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  • Writer's pictureSleek Car Studio

The Difference Between Auto Detailing Products

If you Google "auto detailing products", chances are you'll see 10's or even 100's of different options ranging from different brands to different names to different purposes. How can you differentiate between them?

In this blog post, you'll learn about the primary differences, a few different brands, what to expect when buying products, and how to use certain products.

The Brands We've Heard Of

As you begin your journey down detailing as either a hobby or a career, the first thing you're going to do is Google around. Once you begin to Google, your brain may hurt with the massive amount of options available (I know mine did).

There are a few things you want to look out for:

  1. What products have a reputable name.

  2. What products are more marketing/sales vs true, quality products.

  3. What you're buying isn't watered down.

As an example, many detailers will find that there are particular organizations within the auto detailing space that water down their products drastically. This results in spending money for no reason and products that leave a film-like residue behind that's incredibly difficult to get off.

Another big issue is some auto detailing manufacturers have multiple products that do the same thing, specifically for the marketing. This not only causes confusion for detailers, but dilutes (pun intended) the brand overall.

As you're going through your journey, you can't go wrong with the following products:

  1. Adam's

  2. Car Guys

  3. Meguiars

Remember - cost doesn't always equal better quality.

Mixtures Within Products

As mentioned in the previous section, when you begin your auto detailing journey, you're going to see a lot of products ranging from cleaning supplies for both interior and exterior, various sprays, and even buffing compounds for things like paint correction and ceramic coating.

When you begin looking for products to use, keep in mind that you want to differentiate between the products you'll use for detailing and products you may use for other jobs (ceramic coating, paint protection film (PPF), paint correction. etc).

The first couple of product categories you'll want are:

  1. A good exterior soap.

  2. Interior cleaning for dashboards, door panels, and consoles.

  3. A leather cleaner.

  4. A quick polisher/quick detailer.

  5. A rim cleaner.

Of course, there are way more products like waxers, polishers, quick detailers, etc., but the list above is a good place to start.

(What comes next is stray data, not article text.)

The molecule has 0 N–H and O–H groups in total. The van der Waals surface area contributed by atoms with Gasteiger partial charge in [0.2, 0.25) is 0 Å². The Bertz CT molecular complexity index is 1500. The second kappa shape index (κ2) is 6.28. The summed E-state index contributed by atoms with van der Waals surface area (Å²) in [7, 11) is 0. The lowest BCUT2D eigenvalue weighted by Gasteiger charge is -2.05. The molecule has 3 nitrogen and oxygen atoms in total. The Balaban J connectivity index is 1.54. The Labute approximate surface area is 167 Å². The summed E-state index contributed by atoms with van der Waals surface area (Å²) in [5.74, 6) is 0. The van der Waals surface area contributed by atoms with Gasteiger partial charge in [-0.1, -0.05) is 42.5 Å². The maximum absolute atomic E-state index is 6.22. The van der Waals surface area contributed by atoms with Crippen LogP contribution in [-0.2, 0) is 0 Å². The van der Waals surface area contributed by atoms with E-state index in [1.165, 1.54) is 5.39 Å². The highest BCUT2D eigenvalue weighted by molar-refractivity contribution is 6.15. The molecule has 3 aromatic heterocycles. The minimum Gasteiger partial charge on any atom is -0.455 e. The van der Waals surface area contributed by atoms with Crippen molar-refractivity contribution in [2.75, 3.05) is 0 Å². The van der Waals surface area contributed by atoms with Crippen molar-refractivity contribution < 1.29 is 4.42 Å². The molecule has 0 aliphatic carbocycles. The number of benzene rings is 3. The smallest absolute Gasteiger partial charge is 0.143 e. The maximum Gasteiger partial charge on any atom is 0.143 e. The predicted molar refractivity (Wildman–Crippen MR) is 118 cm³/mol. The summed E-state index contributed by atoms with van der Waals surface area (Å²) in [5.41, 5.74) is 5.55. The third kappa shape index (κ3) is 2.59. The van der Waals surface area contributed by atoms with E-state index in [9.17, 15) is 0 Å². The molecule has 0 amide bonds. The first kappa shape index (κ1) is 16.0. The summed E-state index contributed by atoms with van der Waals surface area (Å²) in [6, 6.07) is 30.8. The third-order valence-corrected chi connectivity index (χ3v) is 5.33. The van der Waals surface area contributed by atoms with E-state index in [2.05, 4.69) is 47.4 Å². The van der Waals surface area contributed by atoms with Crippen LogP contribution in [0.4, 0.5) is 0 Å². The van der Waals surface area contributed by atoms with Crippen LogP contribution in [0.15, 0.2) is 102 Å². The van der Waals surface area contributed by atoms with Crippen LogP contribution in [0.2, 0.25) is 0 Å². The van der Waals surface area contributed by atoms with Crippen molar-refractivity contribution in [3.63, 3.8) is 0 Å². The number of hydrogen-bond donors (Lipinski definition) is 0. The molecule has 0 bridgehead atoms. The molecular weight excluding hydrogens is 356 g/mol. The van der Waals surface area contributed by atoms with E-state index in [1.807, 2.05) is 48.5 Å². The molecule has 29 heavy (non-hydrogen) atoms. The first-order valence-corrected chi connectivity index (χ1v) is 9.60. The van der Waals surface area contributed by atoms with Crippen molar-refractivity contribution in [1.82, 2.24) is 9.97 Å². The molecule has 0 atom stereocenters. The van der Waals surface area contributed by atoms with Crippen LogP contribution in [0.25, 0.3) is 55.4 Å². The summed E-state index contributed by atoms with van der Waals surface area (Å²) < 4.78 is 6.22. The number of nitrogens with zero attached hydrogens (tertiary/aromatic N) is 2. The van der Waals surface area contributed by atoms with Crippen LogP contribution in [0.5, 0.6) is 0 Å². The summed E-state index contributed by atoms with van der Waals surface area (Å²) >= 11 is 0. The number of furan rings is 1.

First, there's the exterior soap. This is what you'll apply with a foam cannon attached to your pressure washer or with wash mits. This is the exterior soap cleaning to remove the grime/particles off of the car.

Next, there's the interior cleaning. Door panels, center consoles, cup holders, and the dashboard can be cleaned with an all-purpose interior cleaner (just make sure it's not specifically a leather cleaner). This cleaner can be applied by spraying and wiping down with a microfiber cloth. You can also use a detailing brush followed by a buff with a dry microfiber cloth.

If you're working on a car with leather, you can pick up an interior leather cleaner and use it the same way you would an interior cleaner (just make sure you use a clean/different brush and microfiber cloth).

A quick polisher/detailer is great for after the car is washed and dried off to really get the shine to show on the cars paint. This isn't necessary, but certainly a great addition.

Last but certainly not least is a rim cleaner. You can clean the rims with the standard exterior soap/foam cannon you use (or wash mits), but you can also use a separate rim cleaner that's made specifically for rims. The primary benefit is a lot of the rim cleaners are geared towards working off the extra break dust.

Products To Start With

Now that you have a good method of starting a detail, let's list out a few products.

The Leather Cleaner also comes with a conditioner.

With the list above, you should be well on your way to starting your very own detailing journey.

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